The Roots Mechanism:
The Roots mechanism is a valve less positive displacement device in which a pair of lobed rotors, interlocked and synchronized, rotate in opposite directions moving past each other and the stator wall with small clearance. Gas is trapped in front of each lobe and swept around the stator periphery from inlet to outlet. Very large displacement (above 20000 m3/h) and the mechanism has proven very effective in the pressure region from 10 to 10³ mbar, but only when delivering against low pressure differentials.
The graph shows how the attainable pressure ratio for this mechanism varies as a function of outlet pressure. In this example a maximum pressure ratio of 25:1 is obtained at an outlet pressure of about 1 mbar. The fall off in pressure ratio either side of the peak can be attributed to conductance effects and to back-leakage of a proportion of the pumped gases. This latter effect increases with increasing outlet pressure.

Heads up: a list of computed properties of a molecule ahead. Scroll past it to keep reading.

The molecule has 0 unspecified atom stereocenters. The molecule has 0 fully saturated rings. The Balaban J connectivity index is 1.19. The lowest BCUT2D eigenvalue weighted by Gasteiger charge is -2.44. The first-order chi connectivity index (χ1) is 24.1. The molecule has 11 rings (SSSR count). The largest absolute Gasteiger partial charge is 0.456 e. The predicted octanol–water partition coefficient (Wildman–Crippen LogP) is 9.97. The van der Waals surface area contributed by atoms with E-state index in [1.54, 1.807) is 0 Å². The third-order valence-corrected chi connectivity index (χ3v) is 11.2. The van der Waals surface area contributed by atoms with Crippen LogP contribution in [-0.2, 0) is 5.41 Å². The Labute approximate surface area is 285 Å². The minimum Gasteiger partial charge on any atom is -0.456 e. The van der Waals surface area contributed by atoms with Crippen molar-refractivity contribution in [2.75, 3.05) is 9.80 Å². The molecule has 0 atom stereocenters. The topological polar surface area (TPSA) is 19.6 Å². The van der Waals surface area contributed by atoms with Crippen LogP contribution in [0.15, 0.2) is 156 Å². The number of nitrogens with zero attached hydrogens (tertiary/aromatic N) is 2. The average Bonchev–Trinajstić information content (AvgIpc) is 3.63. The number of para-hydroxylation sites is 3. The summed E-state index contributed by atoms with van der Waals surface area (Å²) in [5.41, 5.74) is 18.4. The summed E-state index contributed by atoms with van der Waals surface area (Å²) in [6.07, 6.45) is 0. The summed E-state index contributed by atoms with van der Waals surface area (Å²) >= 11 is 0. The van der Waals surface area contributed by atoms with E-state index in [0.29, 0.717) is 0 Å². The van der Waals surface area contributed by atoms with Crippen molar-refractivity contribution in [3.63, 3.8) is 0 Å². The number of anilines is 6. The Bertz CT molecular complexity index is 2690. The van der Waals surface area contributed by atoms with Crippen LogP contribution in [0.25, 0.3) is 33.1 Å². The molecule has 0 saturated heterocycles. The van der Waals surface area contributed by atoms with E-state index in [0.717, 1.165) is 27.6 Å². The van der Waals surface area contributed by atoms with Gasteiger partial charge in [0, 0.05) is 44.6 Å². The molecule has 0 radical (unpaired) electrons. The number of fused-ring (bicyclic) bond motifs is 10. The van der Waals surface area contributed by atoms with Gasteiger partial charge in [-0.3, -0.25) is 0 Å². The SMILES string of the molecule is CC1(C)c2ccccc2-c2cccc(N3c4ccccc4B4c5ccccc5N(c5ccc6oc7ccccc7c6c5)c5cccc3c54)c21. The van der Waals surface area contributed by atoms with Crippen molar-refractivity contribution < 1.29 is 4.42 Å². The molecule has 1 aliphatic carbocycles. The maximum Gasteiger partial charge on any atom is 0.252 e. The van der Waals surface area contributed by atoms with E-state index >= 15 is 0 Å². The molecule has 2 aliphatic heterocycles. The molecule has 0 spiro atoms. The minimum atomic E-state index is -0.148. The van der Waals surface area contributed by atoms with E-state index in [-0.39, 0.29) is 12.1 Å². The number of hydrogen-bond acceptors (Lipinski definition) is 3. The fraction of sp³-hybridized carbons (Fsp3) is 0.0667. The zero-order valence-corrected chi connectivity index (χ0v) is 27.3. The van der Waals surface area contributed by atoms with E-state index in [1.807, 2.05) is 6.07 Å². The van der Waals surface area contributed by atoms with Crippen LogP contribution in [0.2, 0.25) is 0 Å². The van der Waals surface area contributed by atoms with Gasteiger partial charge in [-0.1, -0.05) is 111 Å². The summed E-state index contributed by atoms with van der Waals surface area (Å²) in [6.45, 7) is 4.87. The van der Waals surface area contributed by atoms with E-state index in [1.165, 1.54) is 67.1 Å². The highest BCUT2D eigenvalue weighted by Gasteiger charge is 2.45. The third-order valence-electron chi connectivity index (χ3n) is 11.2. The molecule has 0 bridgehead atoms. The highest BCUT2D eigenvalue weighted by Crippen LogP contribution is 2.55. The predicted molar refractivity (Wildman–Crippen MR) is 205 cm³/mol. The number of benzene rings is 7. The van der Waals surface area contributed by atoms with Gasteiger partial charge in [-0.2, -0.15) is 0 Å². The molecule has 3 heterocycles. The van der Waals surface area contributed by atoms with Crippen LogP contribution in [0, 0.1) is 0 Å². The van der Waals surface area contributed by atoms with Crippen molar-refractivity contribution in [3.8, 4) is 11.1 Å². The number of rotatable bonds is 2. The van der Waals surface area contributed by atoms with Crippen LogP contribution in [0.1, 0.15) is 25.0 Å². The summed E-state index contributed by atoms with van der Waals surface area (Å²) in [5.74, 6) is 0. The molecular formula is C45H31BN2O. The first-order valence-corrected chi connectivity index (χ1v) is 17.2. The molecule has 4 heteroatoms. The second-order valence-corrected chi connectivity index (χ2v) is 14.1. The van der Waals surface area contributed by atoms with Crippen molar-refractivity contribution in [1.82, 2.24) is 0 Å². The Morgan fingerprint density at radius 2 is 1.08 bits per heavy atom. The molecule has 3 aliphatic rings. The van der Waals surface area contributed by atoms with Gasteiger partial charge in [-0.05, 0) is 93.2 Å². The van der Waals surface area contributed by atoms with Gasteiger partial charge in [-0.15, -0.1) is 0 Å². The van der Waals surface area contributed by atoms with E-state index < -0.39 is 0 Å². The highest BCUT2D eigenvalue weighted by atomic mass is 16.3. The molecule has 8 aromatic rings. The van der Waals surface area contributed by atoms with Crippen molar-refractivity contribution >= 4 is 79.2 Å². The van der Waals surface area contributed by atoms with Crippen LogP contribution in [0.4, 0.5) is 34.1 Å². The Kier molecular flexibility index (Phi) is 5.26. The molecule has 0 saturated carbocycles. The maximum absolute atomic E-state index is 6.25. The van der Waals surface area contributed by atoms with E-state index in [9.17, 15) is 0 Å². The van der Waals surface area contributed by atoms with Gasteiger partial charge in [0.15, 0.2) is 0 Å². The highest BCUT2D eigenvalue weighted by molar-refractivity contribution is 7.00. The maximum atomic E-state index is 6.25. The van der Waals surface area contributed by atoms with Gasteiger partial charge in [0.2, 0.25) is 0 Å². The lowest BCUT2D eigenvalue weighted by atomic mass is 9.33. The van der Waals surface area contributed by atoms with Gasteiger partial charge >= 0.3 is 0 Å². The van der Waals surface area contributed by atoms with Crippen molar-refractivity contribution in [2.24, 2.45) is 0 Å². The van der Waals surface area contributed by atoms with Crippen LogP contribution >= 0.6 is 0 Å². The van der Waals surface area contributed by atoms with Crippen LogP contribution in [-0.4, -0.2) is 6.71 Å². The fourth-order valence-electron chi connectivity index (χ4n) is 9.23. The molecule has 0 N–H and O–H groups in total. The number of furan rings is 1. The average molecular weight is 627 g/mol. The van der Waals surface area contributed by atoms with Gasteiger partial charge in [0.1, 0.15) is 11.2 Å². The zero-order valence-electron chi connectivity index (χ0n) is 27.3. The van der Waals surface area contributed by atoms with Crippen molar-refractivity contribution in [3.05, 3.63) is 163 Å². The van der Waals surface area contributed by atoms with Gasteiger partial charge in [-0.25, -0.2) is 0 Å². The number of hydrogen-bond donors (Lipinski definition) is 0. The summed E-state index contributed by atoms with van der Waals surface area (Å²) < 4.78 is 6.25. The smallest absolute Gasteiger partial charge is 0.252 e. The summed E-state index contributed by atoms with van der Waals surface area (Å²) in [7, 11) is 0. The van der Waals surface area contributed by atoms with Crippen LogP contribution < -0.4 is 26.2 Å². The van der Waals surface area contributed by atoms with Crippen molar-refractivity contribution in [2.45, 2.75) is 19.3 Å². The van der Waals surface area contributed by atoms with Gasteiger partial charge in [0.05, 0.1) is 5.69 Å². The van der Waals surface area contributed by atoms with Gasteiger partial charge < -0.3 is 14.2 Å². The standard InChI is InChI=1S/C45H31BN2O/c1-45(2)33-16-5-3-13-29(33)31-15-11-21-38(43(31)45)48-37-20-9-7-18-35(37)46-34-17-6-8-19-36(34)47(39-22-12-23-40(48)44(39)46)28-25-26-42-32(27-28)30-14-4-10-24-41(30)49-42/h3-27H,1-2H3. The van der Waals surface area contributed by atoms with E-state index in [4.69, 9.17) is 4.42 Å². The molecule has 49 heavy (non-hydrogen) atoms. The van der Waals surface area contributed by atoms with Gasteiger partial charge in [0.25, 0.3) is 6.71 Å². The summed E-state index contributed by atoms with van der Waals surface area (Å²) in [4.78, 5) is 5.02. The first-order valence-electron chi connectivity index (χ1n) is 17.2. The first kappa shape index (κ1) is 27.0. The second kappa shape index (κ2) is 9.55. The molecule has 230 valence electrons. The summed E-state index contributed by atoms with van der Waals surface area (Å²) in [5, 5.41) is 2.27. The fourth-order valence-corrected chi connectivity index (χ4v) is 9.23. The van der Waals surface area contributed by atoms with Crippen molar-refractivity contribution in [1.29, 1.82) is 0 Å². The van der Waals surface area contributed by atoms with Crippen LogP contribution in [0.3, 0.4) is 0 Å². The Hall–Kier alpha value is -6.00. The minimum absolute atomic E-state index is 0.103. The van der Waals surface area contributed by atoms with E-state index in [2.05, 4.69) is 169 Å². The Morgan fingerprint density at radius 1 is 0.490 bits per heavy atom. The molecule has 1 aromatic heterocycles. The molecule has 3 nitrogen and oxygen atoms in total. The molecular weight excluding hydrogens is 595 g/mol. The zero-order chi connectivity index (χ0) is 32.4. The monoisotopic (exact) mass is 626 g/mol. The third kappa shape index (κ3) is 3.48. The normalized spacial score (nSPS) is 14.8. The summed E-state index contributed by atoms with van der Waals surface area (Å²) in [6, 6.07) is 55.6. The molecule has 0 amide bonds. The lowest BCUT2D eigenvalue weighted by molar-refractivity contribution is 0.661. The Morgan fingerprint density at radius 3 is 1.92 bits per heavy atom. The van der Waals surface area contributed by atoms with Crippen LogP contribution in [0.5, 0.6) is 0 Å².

As a displacement machine and not a true compressor, the Roots mechanism is not suited to discharging to near atmospheric pressure ( i.e with significant differential pressure). The low pressure ratio possible results in a large amount of work being done on the pumped gas, which leads to problems of overheating.
It is possible to obtain operation at higher pressure by providing a pressure relief valve/hydrokinetic drive/Variable frequency drive such that a maximum pressure differential is not exceeded.